Under the rule IT companies now need to register healthcare hardware devices that transmit data and this can be a small blood pressure device or a larger imaging devices. The Class 1 rule is for devices that don’t affect a patient’s care, like an automated IV machine as an example that dispenses medications and reports data as that’s a higher classification.
This is the FDA’s attempt to certify that data is being sent properly and hopefully without software bugs (if all are found). All vendors with devices that report data are now required to register with the FDA. Medical records, PHRs and CPOE systems are not included in the rule. Health care providers must report deaths or serious injuries that MDDS products may have caused or contributed to so if the software/hardware fails, a registry of those occurrences has begun.
Medical billing and Workflow software, modems, laptops tablets can all fall under the MMDS rule and with those items mentioned this gets interesting as billing and workflow software integrate right along with medical record software so this is a big vague and the article even lists communication protocols too, so my guess would be that everyone who creates some type of software that could somehow integrate with a devices or other software that integrates with a device could fall under this provision. If in doubt, register I think <grin>.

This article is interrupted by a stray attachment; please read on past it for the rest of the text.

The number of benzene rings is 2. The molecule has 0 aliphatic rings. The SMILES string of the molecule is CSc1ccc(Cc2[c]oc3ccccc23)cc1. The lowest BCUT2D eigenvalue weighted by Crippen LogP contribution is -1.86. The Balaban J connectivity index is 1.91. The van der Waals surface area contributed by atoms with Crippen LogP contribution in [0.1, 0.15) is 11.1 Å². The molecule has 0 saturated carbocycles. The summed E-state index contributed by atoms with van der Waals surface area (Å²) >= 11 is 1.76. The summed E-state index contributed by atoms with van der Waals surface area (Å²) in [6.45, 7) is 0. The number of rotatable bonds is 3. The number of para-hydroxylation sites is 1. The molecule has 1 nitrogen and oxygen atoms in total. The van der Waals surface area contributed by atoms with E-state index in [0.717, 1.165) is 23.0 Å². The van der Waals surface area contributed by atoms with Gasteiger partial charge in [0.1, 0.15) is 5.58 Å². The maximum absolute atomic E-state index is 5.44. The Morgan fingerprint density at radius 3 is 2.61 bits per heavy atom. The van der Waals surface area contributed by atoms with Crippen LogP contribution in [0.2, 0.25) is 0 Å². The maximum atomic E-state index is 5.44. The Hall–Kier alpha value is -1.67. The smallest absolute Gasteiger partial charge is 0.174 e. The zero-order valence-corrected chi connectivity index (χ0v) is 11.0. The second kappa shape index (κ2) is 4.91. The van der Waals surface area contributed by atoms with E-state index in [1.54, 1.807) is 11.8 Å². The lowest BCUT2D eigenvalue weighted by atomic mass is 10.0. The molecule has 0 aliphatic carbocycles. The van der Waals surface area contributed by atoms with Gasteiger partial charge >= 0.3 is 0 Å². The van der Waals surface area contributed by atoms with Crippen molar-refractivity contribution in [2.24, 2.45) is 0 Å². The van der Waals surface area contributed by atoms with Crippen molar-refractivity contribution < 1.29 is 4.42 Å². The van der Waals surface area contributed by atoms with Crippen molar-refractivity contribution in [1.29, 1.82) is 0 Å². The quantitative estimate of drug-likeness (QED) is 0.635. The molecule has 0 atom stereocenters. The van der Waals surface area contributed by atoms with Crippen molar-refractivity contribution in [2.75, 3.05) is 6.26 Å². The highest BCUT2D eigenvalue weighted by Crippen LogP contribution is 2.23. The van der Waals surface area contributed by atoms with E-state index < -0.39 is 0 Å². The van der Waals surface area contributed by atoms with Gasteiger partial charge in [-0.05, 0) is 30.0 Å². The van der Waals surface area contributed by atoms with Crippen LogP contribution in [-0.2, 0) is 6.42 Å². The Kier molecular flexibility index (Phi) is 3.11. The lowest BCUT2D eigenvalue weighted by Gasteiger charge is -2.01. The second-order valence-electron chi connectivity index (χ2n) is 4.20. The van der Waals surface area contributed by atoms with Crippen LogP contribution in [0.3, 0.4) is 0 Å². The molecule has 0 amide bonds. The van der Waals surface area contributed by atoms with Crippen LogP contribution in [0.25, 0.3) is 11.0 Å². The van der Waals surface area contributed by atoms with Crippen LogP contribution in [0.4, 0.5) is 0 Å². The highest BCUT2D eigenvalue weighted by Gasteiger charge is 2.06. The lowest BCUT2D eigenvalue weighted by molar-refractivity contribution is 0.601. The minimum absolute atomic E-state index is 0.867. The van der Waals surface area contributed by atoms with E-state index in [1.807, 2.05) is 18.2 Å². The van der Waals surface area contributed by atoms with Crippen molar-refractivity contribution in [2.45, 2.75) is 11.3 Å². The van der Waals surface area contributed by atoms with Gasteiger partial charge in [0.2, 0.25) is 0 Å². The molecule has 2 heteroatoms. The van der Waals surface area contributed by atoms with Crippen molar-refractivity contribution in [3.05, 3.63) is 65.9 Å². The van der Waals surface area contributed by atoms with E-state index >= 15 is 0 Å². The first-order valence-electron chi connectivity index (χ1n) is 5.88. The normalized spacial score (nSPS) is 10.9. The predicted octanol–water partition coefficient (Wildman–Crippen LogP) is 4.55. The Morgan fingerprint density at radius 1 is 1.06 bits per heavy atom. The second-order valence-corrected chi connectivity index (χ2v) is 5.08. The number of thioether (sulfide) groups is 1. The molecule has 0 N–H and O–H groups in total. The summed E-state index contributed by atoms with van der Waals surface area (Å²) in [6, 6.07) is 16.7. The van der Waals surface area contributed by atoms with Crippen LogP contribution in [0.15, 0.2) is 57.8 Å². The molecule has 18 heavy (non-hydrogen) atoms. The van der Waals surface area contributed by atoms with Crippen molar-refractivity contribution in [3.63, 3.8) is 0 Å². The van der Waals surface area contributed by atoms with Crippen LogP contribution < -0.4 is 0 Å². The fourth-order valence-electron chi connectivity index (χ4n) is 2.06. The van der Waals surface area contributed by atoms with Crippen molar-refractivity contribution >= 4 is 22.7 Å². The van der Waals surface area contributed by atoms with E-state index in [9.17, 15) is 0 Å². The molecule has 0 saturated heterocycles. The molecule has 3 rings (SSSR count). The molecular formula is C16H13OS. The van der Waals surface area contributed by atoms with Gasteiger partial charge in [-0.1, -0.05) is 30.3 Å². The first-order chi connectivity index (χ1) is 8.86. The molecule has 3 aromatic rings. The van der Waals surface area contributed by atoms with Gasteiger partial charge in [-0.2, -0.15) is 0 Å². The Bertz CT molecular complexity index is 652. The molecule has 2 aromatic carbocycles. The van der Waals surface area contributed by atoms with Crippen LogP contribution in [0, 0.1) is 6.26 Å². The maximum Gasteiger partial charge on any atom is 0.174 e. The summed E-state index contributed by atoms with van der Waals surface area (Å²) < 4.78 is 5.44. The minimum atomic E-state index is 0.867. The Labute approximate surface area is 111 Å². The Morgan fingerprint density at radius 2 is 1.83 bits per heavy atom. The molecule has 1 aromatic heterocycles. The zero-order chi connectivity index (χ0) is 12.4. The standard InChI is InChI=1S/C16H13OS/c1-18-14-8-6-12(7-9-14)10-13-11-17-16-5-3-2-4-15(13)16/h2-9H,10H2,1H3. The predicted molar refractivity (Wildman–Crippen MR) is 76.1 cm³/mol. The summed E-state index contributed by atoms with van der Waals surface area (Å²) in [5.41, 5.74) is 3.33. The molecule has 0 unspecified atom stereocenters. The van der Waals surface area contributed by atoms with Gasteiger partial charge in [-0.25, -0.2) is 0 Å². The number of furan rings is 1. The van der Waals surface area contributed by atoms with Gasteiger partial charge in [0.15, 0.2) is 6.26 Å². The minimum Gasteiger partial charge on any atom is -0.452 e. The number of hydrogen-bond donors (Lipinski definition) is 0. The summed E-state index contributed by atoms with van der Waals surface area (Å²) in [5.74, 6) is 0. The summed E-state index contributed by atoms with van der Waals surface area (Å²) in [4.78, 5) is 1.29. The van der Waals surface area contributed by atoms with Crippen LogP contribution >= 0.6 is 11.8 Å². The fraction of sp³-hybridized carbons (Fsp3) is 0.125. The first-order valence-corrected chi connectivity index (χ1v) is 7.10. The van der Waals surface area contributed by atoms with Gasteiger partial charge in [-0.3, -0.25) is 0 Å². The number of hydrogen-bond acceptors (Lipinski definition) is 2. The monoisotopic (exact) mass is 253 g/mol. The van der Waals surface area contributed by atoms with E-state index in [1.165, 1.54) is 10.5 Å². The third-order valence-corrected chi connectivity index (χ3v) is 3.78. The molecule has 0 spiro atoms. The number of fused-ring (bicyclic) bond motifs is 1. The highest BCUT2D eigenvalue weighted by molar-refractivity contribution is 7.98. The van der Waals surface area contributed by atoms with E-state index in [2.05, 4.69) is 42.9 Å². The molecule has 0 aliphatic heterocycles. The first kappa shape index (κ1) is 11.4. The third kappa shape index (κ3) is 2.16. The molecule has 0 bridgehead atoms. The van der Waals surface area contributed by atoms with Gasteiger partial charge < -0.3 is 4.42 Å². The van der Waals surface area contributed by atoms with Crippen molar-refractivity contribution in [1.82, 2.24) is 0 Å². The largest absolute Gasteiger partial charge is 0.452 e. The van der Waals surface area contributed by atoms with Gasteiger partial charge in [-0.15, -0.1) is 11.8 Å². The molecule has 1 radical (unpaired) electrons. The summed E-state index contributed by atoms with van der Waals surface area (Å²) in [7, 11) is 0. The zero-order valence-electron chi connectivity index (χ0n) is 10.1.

The products must be tested before marketing and of course that’s not an issue as that’s part of the development stage and I’m sure in time more criteria will develop on how they are tested, mark my words on that one. Items like the “pill bottle” would be an example of a class 1 device as it’s reporting data. If nothing else the FDA will be more aware of everything that’s floating around out there today, and there’s a lo tof it! BD
A new U.S. Food and Drug Administration rule went into effect April 18 that regulates how hardware manufacturers can introduce new mobile medical devices for use by health care providers.
The rule was promulgated by the FDA's Center for Devices and Radiological Health, which oversees regulations for companies manufacturing, repacking, relabeling or importing medical devices in the United States. The FDA division also regulates electronic products that emit many forms of radiation, including lasers, X-ray systems and ultrasound equipment.
The new MDDS (Medical Device Data Systems) rule classifies most health care IT devices as Class 1 or low-risk medical devices.